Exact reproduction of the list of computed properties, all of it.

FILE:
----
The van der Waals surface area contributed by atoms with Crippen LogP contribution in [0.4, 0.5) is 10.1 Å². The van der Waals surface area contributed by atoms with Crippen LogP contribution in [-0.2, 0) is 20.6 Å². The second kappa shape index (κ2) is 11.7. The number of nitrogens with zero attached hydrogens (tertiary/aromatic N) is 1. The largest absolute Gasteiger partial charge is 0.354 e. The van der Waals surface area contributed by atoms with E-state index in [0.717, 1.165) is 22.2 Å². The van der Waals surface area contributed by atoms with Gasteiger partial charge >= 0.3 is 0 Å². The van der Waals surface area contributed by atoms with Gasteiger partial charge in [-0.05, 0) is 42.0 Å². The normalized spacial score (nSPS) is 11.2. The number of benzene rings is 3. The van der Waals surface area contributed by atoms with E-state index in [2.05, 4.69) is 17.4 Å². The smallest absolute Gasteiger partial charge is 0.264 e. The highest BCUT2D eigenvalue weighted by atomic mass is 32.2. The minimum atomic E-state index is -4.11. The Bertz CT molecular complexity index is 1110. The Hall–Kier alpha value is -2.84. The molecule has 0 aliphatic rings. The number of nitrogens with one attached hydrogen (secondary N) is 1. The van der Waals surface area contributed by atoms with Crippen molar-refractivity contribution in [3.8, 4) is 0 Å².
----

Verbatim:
The van der Waals surface area contributed by atoms with Crippen LogP contribution in [0.4, 0.5) is 10.1 Å². The van der Waals surface area contributed by atoms with Crippen LogP contribution in [-0.2, 0) is 20.6 Å². The second kappa shape index (κ2) is 11.7. The number of nitrogens with zero attached hydrogens (tertiary/aromatic N) is 1. The largest absolute Gasteiger partial charge is 0.354 e. The van der Waals surface area contributed by atoms with E-state index in [0.717, 1.165) is 22.2 Å². The van der Waals surface area contributed by atoms with Gasteiger partial charge >= 0.3 is 0 Å². The van der Waals surface area contributed by atoms with Gasteiger partial charge in [-0.05, 0) is 42.0 Å². The normalized spacial score (nSPS) is 11.2. The number of benzene rings is 3. The van der Waals surface area contributed by atoms with E-state index in [2.05, 4.69) is 17.4 Å². The smallest absolute Gasteiger partial charge is 0.264 e. The highest BCUT2D eigenvalue weighted by atomic mass is 32.2. The minimum atomic E-state index is -4.11. The Bertz CT molecular complexity index is 1110. The Hall–Kier alpha value is -2.84. The molecule has 0 aliphatic rings. The number of nitrogens with one attached hydrogen (secondary N) is 1. The van der Waals surface area contributed by atoms with Crippen molar-refractivity contribution in [3.8, 4) is 0 Å².